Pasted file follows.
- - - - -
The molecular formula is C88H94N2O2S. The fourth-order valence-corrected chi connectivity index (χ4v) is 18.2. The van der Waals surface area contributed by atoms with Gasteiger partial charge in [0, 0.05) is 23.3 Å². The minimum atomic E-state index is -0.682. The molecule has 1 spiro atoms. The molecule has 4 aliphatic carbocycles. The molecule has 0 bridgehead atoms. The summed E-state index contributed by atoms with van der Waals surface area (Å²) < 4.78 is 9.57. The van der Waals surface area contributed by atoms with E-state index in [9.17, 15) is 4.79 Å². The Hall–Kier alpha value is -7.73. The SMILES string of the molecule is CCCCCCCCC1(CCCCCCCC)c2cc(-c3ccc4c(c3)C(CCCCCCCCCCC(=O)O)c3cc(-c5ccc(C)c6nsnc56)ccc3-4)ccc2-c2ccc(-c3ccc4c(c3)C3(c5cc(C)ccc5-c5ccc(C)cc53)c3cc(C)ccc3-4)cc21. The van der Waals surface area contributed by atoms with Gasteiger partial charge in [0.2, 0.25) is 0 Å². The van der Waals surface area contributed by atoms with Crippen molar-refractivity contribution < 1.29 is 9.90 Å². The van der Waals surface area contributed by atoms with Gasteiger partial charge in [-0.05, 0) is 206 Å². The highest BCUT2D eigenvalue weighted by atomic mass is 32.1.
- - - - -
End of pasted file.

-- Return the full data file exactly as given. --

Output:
The molecular formula is C88H94N2O2S. The fourth-order valence-corrected chi connectivity index (χ4v) is 18.2. The van der Waals surface area contributed by atoms with Gasteiger partial charge in [0, 0.05) is 23.3 Å². The minimum atomic E-state index is -0.682. The molecule has 1 spiro atoms. The molecule has 4 aliphatic carbocycles. The molecule has 0 bridgehead atoms. The summed E-state index contributed by atoms with van der Waals surface area (Å²) < 4.78 is 9.57. The van der Waals surface area contributed by atoms with E-state index in [9.17, 15) is 4.79 Å². The Hall–Kier alpha value is -7.73. The SMILES string of the molecule is CCCCCCCCC1(CCCCCCCC)c2cc(-c3ccc4c(c3)C(CCCCCCCCCCC(=O)O)c3cc(-c5ccc(C)c6nsnc56)ccc3-4)ccc2-c2ccc(-c3ccc4c(c3)C3(c5cc(C)ccc5-c5ccc(C)cc53)c3cc(C)ccc3-4)cc21. The van der Waals surface area contributed by atoms with Gasteiger partial charge in [0.2, 0.25) is 0 Å². The van der Waals surface area contributed by atoms with Crippen molar-refractivity contribution < 1.29 is 9.90 Å². The van der Waals surface area contributed by atoms with Gasteiger partial charge in [-0.05, 0) is 206 Å². The highest BCUT2D eigenvalue weighted by atomic mass is 32.1.